[Dave Birch] There was a fascinating discussion about the use of mobile minutes as currency in Africa during a workshop that I was attending. The case study under discussion was the Democratic Republic of Congo (DRC), a country the size of Western Europe. Some people there are apparently using mobile top-up vouchers instead of bank notes and, according to the experts I was talking to, and the use of top-up vouchers as an alternative currency is actually growing. That is, the general public use mobile top-up vouchers just as they use banknotes here in the U.K. and they are accepted in retail transactions. The general lesson seemed to be that the reasons why airtime replaces central bank currency are varied, but they can be usefully categorised by the function of that central bank money that they are replacing/ In the case of DRC, the mobile phone vouchers are not merely a mechanism of exchange but a store of value because they are denominated in U.S. dollars: Thus Gresham’s Law is once again operating under our noses and people will trade away the local currency in order to obtain mobile vouchers because the mobile vouchers are just as liquid but there value is more stable. In an odd way that would nonetheless be recognisable to economists, the mobile phone operators have become a kind of currency board, except that instead of using gold or actual U.S. dollars as the reserve, they are using airtime. A currency board, as was used in Argentina for a decade (the 1990s), is a way to bring inflation under control and return stability to an economy. Having just read Tim Butcher’s outstanding book Blood River, about his journey down the Congo river, I’d have to say that it’ll take a lot more than airtime vouchers to deliver stability in that environment, by the way.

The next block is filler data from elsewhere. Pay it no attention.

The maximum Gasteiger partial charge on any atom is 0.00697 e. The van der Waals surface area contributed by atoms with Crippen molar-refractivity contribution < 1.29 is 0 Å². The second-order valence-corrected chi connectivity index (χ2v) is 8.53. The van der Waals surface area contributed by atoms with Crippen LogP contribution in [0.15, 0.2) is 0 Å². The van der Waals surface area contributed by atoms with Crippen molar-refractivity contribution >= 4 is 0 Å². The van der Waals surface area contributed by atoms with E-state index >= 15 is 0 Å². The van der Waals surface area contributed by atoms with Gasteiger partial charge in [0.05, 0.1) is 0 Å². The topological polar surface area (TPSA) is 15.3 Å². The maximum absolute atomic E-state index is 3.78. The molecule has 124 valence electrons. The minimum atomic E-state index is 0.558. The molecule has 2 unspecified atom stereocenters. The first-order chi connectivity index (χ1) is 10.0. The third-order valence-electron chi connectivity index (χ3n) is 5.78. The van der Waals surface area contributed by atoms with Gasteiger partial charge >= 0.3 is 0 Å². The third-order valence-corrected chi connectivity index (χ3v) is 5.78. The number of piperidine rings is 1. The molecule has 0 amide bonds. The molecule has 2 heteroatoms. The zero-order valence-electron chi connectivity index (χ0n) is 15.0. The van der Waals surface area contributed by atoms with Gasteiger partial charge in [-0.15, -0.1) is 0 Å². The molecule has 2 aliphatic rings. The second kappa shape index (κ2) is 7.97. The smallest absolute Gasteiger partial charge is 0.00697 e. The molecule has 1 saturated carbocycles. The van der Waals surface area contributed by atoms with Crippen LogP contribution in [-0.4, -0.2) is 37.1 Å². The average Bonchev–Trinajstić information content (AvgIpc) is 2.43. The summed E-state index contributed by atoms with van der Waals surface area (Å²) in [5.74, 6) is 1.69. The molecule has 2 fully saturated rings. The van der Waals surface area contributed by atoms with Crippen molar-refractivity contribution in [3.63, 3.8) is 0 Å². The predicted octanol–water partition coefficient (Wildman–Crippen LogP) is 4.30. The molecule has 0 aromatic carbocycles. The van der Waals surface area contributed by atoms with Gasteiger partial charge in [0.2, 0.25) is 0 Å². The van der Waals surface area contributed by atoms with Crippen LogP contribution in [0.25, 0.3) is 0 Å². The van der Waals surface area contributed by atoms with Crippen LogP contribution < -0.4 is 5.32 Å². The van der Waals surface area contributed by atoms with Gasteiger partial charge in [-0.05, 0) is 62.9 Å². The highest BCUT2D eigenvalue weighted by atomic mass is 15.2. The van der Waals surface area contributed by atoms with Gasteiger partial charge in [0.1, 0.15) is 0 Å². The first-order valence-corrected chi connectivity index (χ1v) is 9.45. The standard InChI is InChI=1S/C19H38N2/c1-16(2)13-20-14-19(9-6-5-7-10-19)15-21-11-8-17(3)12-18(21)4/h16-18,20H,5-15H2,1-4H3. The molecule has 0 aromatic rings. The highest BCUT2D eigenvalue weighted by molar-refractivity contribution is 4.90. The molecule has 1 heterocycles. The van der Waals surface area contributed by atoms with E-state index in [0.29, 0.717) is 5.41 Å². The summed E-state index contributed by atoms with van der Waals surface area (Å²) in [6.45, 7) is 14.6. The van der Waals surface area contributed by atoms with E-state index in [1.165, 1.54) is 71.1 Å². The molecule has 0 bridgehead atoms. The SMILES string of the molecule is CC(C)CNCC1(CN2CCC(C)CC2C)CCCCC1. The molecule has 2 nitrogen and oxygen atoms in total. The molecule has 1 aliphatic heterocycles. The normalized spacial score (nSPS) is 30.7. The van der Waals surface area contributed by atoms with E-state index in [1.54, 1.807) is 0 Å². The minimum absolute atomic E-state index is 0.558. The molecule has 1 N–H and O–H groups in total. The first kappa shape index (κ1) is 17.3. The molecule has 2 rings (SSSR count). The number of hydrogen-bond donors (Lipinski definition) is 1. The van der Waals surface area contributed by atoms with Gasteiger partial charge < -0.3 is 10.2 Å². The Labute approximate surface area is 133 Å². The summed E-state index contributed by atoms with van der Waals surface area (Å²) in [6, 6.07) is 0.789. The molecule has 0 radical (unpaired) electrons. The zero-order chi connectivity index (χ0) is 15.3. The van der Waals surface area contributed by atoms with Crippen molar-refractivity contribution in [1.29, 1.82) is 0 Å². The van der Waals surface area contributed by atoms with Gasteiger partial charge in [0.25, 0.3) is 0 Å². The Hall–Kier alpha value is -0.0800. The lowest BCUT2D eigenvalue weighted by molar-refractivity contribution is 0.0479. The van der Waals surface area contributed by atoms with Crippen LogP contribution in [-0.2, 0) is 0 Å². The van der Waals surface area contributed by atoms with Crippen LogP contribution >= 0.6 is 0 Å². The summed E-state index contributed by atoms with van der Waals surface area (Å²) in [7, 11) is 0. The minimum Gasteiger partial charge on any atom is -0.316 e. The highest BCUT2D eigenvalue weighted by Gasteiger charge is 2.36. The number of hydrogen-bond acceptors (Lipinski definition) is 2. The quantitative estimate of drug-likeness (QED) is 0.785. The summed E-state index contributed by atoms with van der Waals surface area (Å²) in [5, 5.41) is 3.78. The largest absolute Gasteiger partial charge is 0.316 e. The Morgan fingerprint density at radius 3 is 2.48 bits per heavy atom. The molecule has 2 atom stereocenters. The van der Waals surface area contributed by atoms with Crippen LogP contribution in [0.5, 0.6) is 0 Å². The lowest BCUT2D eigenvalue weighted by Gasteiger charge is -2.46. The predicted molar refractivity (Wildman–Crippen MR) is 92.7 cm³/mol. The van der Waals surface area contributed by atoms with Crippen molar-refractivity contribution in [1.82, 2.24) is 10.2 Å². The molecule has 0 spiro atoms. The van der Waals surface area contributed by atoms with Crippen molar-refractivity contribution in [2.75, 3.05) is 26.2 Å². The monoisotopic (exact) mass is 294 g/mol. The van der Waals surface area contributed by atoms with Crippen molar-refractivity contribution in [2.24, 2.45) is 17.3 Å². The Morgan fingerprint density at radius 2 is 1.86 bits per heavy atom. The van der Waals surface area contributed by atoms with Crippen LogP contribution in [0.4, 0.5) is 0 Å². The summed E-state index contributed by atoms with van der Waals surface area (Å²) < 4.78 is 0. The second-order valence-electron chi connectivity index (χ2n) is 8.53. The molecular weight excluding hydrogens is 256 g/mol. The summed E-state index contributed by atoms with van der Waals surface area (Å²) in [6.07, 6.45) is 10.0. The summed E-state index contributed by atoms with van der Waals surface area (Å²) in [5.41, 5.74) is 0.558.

Mobile top-up vouchers may be the focus in DRC, but any similar claim on to a future product or service can function just as well. I remember writing before about a friends wife who was trying to buy something at a farmers’ market when she realised the left her purse (American: wallet) at home. Rummaging in her handbag (American: purse) she found a Marks & Spencer (American: there is no equivalent) voucher for £20. She handed it over, it was accepted at par and change was given in coin of the realm. The reason is not hard to determine: given the proportion of U.K. retail spending that goes to Marks & Spencer, Tesco, Boots and the like, the number of times the average person visits those stores and the stores national footprint, their vouchers are as liquid as Sterling to within fractions of a per cent.

These opinions are my own (I think) and presented solely in my capacity as an interested member of the general public [posted with ecto]

1 comment

  1. David,
    I look forward to your blogs. They are thought provoking.
    Alternative/private currencies could work as long as they are under the AML (Anti-money Laundering Laws) limits (e.g., $150 purse limit). I’m assuming that telcos (including those in DRC) are subject to KYC (Know Your Customer) regulations/norms.
    Examples of alternative currencies discovering their ‘price’ would be interesting for the readers of this blog.
    Best Regards,
    Manju

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